Ada and the Engine is a play about Ada Lovelace, written by the US’s most produced living playwright, Lauren Gunderson. Although Lauren is not well known in the UK, ElevenOne Theatre are great fans: we produced her play Emilie: La Marquise Du Châtelet Defends Her Life Tonight to ecstatic audience reception as part of our 2014 science season. When Helen and I set up ElevenOne, we decided that we were going to produce plays that were brilliant, challenging … and less well-known.

Both of Lauren’s plays that we’ve premiered in the UK are masterful pieces of storytelling. They get to the heart of the humans in the story, and do an outstanding job of communicating the intellectual processes, without being either overly geeky or dumbing down the story.

Ahead of our show opening in Oxford later this month, we spoke to Lauren (@LalaTellsAStory) about the process she goes through to choose the characters she writes about, how she stays true to the histories, but most of all, how she brings life to history.


Ada is a character made for storytelling because of her complexity, drive, hubris, secrets,  and brilliance. Hers is an amazing story for me personally to tell because of the convergence of art and science that swirls around her history. Her father was the great poet Lord Byron, her mother was a mathematician; the company she kept included the greatest minds in England. She was a visionary, a rebel, a feminist before feminism, and a woman of passion and skill. She’s also deeply flawed and broken. That makes her a great human to build a story around.

A play is always about people not facts, so this play had to go deep into the desires and dreams of Ada and her friend Charles Babbage. This needed to be balanced by their technical ideas and achievements. Thus, their science and engineering becomes a metaphor for their hearts. The closer they get to realizing their Analytical Engine, the closer they could be to consummating their strange love story. But as history tells us, their engine is never built in their lifetimes. That led me to a story about a kind of love that doesn’t have an easy category, just like Ada’s wild ideas and Charles’s stubborn visions. In the end, it’s about soul mates that don’t quite fit in their time. I love this. Bittersweet and surprising.

I also loved writing about Charles Babbage because of the feminist example he sets. Instead of rebuffing a pretty young debutante, he listened to her and welcomed her ideas. How many wise men of science today would do that?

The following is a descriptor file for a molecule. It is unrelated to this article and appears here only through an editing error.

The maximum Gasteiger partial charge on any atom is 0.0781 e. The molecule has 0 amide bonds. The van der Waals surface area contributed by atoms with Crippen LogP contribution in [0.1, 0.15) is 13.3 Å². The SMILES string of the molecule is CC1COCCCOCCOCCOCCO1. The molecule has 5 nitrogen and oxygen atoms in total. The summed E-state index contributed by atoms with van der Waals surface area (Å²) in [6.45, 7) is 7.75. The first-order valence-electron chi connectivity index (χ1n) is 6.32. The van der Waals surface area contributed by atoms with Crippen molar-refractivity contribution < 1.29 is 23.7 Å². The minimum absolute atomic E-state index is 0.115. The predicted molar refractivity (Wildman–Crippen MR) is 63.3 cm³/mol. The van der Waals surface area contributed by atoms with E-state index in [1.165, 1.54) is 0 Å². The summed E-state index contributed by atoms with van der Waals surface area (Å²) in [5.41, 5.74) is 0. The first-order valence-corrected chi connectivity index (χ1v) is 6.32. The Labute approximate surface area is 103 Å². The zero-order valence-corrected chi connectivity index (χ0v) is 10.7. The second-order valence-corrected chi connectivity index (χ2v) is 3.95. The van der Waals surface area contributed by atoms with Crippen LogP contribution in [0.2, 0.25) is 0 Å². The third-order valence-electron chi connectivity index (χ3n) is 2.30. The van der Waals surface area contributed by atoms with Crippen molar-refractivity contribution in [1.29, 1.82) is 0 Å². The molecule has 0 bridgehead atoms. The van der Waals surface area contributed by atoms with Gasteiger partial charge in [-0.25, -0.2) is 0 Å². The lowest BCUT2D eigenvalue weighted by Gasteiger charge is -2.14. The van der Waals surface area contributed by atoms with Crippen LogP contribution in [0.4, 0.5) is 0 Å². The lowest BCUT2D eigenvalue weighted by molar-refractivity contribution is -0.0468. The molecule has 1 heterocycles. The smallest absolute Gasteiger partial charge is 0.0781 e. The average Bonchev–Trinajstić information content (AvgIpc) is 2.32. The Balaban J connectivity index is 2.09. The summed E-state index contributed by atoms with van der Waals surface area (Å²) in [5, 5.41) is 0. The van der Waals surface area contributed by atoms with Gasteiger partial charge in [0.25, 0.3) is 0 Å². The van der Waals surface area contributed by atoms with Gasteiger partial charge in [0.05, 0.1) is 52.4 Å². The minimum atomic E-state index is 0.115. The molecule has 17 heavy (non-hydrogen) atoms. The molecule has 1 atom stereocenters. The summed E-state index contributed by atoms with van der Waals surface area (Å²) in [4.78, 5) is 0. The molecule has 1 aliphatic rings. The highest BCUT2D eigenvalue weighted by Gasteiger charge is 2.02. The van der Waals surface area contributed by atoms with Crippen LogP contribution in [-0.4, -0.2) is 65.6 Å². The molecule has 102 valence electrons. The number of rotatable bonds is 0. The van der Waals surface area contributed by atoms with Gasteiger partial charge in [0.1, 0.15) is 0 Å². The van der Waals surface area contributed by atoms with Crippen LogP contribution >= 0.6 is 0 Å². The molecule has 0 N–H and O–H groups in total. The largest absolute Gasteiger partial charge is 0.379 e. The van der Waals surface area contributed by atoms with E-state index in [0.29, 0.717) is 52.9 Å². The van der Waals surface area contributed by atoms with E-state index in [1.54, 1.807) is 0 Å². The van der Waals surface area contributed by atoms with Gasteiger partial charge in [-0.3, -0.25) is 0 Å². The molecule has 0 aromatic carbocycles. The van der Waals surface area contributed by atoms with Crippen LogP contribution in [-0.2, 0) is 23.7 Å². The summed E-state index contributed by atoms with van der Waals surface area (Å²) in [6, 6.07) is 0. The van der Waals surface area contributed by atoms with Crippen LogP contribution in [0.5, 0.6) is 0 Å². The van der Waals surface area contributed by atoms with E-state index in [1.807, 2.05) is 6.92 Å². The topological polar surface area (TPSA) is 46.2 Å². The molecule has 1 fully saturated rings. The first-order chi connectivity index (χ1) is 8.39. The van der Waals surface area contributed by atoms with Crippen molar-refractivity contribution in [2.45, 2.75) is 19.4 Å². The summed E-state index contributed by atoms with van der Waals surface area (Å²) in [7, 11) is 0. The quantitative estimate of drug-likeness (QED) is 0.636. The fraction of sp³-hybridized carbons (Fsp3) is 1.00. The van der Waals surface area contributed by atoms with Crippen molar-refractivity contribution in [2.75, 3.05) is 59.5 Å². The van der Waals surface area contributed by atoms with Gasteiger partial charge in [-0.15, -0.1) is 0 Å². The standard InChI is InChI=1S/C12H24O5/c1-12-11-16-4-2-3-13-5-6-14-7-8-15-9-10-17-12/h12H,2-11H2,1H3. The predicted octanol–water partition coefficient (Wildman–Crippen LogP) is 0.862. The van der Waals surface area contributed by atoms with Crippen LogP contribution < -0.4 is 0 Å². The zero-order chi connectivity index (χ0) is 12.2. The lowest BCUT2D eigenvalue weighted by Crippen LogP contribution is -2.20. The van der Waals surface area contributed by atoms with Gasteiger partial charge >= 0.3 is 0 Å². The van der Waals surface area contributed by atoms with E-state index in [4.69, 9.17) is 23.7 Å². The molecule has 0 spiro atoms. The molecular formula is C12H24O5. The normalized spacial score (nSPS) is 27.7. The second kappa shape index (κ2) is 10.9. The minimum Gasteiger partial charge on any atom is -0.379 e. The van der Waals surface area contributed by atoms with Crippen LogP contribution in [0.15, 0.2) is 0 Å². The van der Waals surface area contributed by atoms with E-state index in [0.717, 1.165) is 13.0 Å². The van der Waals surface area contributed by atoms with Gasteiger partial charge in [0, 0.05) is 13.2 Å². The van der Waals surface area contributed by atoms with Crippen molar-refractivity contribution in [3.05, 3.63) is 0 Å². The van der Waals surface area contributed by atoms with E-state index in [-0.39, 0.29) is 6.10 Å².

The most fun I had while researching was visiting the Computer History Museum out here in Palo Alto, CA where they have a working full-scale model of Babbage’s Difference Engine (his calculator). They actually run it once a day out there and it’s a sight to see. It’s as tall as a bus and about 10 feet long. The clanging and clacking when it’s calculating is mesmerizing.

Charles Babbage Difference Engine — Computer History Museum Video

Ada’s story seems like a ripe comparative for today, which is  why her story makes such good drama. Women have it harder in STEM fields (in most fields if we’re honest). They are treated differently, paid unequally, judged by standards men aren’t, and on and on. This makes their struggle greater and thus their story more compelling. There’s more to fight against, more to prove, more to defy. But also, I hope this particular story also reveals that smart women can be more than just smart. They can be sexual, emotional, funny, and loving. They don’t have to be perfect and they won’t always succeed. Men get to be complex but women so often have to be pure (all brain or all heart). That’s ridiculous. Women can change the world and also love deeply, desire fully, and break the mold daily.

Scientists and mathematicians should be satisfied with the technical elements of the play as I’ve had several consultants and scientific audience members approve. It’s a steep edge to walk ensuring that the maths and tech are accurate while not overwhelming a non-scientific audience. The real fun of this comes when dramatizing the moments of discovery and the eureka moments. Those moments are thrilling to whomever is watching because it’s about revelation and excitement, not technical knowledge. There are a few of those in Ada and I thrill while watching the audience experience them together.

Ada and the Engine is being performed in Oxford, September 19-23

Mike Taylor, Head of Metrics Development and Producer, ElevenOne Theatre and Lauren Gunderson, Playwright